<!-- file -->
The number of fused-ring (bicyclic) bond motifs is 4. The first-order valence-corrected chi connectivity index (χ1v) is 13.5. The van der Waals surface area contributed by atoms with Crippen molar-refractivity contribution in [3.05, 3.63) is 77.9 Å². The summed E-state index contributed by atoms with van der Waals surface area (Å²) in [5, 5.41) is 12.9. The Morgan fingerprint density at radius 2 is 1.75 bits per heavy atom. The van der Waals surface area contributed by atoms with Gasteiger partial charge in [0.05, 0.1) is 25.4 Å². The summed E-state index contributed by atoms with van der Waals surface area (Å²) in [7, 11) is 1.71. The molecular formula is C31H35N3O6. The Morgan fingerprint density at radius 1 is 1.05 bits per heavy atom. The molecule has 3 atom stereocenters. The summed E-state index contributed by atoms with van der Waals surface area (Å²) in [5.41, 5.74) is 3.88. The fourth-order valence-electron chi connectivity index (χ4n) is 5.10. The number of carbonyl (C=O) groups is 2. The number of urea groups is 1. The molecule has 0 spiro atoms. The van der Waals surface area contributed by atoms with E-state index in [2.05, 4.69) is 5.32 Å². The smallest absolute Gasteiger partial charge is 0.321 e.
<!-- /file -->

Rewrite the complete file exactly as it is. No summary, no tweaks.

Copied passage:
The number of fused-ring (bicyclic) bond motifs is 4. The first-order valence-corrected chi connectivity index (χ1v) is 13.5. The van der Waals surface area contributed by atoms with Crippen molar-refractivity contribution in [3.05, 3.63) is 77.9 Å². The summed E-state index contributed by atoms with van der Waals surface area (Å²) in [5, 5.41) is 12.9. The Morgan fingerprint density at radius 2 is 1.75 bits per heavy atom. The van der Waals surface area contributed by atoms with Gasteiger partial charge in [0.05, 0.1) is 25.4 Å². The summed E-state index contributed by atoms with van der Waals surface area (Å²) in [7, 11) is 1.71. The molecular formula is C31H35N3O6. The Morgan fingerprint density at radius 1 is 1.05 bits per heavy atom. The molecule has 3 atom stereocenters. The summed E-state index contributed by atoms with van der Waals surface area (Å²) in [5.41, 5.74) is 3.88. The fourth-order valence-electron chi connectivity index (χ4n) is 5.10. The number of carbonyl (C=O) groups is 2. The number of urea groups is 1. The molecule has 0 spiro atoms. The van der Waals surface area contributed by atoms with E-state index in [2.05, 4.69) is 5.32 Å². The smallest absolute Gasteiger partial charge is 0.321 e.